Baaghi, The Man Who Knew Infinity part of a dull movie week

‘Baaghi’ is an all-brawns-and-no-brains feature, while ‘The Man Who Knew Infinity’ is a treacly maths drama that doesn’t quite add up


Tiger Shroff is stiff and rigid, while Shraddha Kapoor is more a prop in ‘Baaghi’.
Tiger Shroff is stiff and rigid, while Shraddha Kapoor is more a prop in ‘Baaghi’.

New Delhi: Baaghi, starring Tiger Shroff and Shraddha Kapoor and directed by Sabbir Khan, needs to be avoided if you’re looking for anything other than an all-brawns-and-no-brains feature, says Gulf News. Shroff may break bones with bare hands but he lacks the ability to sway viewers emotionally. Kapoor, meanwhile, is underutilized and the film is ridden with cliches. Read more here

The Reporter Times agrees that well-choreographed action sequences don’t make for an engaging film. Shroff is stiff and rigid, while Kapoor is more a prop. Read more here

Jimmy Shergill-starrer Shortcut Safaari, directed by Amitabha Singh is a dull, morose affair that can be skipped, says The Times Of India. It is touted to be an adventure tale but there is dearth of genuine thrills and the poor CGI doesn’t help. Read more here

For Hollywood fans, American science fiction psychological thriller 10 Cloverfield Lane, directed by Dan Trachtenberg and starring Mary Elizabeth Winstead, John Goodman and John Gallagher, Jr., comes to India this week. Variety magazine calls it a sensationally effective semi-sequel (to 2008 found-footage disaster movie Cloverfield) that bears virtually no narrative or stylistic resemblance to its predecessor. The tension is rooted in psychology rather than gimmickry, and evinces a command of craft that feels old-fashioned in the most refreshing possible sense. Read more here

The Guardian calls it a taut, Hitchcockian thriller. The script never resorts to stereotypes, turning the “victim” into a resourceful survivor and the “kidnapper” into a self-aware protector, and it delivers a seat-edge series of suspenseful sequences with tension always threatening to erupt into violence. In the lead role, Mary Elizabeth Winstead is dynamite, bringing elegant restraint by avoiding gender cliches and evoking believable terror. Read more here

Director Garry Marshall’s Mother’s Day, starring Jennifer Aniston, Kate Hudson and Julia Roberts, is an endless comedy that tries to be all-inclusive in its depiction of mothers, says The Boston Globe. There is an execrable script in place by a committee of five writers and ham-fisted direction by the 81-year-old Marshall. But some performances, like those by Aniston and Roberts, prevail. Read more here

The Times Herald is more impressed, calling it mostly pleasant and occasionally touching. Though Marshall starts to lose control as the movie nears the end. It grows both slapsticky and stupid and the goodwill that has been built up gradually dissipates. Aniston especially brings much emotional heft to the lightweight material. Read more here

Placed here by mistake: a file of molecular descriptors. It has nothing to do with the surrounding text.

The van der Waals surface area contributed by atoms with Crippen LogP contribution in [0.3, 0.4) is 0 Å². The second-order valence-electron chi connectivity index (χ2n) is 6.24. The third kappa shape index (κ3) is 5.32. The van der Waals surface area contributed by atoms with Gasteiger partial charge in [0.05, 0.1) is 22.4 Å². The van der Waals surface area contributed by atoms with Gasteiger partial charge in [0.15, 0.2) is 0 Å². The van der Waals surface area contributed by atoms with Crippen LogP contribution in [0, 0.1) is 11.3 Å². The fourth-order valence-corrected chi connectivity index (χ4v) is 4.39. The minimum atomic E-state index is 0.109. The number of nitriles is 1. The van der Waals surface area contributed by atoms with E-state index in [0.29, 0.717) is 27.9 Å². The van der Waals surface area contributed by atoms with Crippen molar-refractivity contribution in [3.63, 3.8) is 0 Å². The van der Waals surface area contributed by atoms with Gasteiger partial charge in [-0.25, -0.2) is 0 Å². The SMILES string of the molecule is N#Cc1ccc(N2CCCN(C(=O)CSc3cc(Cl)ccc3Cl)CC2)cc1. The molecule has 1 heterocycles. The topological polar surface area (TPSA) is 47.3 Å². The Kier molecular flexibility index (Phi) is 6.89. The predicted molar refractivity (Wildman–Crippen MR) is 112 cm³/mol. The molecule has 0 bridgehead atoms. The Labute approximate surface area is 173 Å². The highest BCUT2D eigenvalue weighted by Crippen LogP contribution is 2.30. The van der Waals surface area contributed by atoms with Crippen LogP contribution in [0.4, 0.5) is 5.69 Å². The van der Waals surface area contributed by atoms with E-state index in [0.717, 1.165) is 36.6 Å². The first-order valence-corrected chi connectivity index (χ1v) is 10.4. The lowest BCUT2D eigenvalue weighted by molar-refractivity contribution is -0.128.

British biographical drama The Man Who Knew Infinity, directed by Matthew Brown and starring Dev Patel and Jeremy Irons, is a treacly maths drama that doesn’t quite add up, says The Guardian. It’s a film with its heart in the right place, but the problem of how to represent mathematical problems on screen is not really solved. Read more here

Empire adds that despite being well-intentioned and played, the film only shows flashes of what could have been, but is ultimately let down by its timidity towards maths, and fails to make the case for its own hero’s greatness. If there’d been more on the thrill of Ramanujan’s mathematical deductions and a little less meandering through a perfunctorily sketched arranged marriage, this could have been top of its class. Read more here

In the south, Tamil courtroom drama Manithan, directed by I. Ahmed and starring Udhayanidhi Stalin, Hansika Motwani and Prakash Raj, a remake of Arshad Warsi-starrer Jolly LLB releases on Friday. The film may lag slightly in the first half but grips you completely post-intermission, especially in the last 15 minutes, says The Reporter Times. The performances are superlative too. Read more here

A few releases this week haven’t inspired any reviews yet. These include Pirates 1.0, directed by Raj Madiraju and starring Indraneil Sengupta; Telugu film Raja Cheyyi Veste, directed by debutante Pradeep and starring Nara Rohit and Isha Talwar; and Kannada film Chakravyuha directed by M. Saravanan and featuring Puneeth Rajkumar and Rachita Ram.

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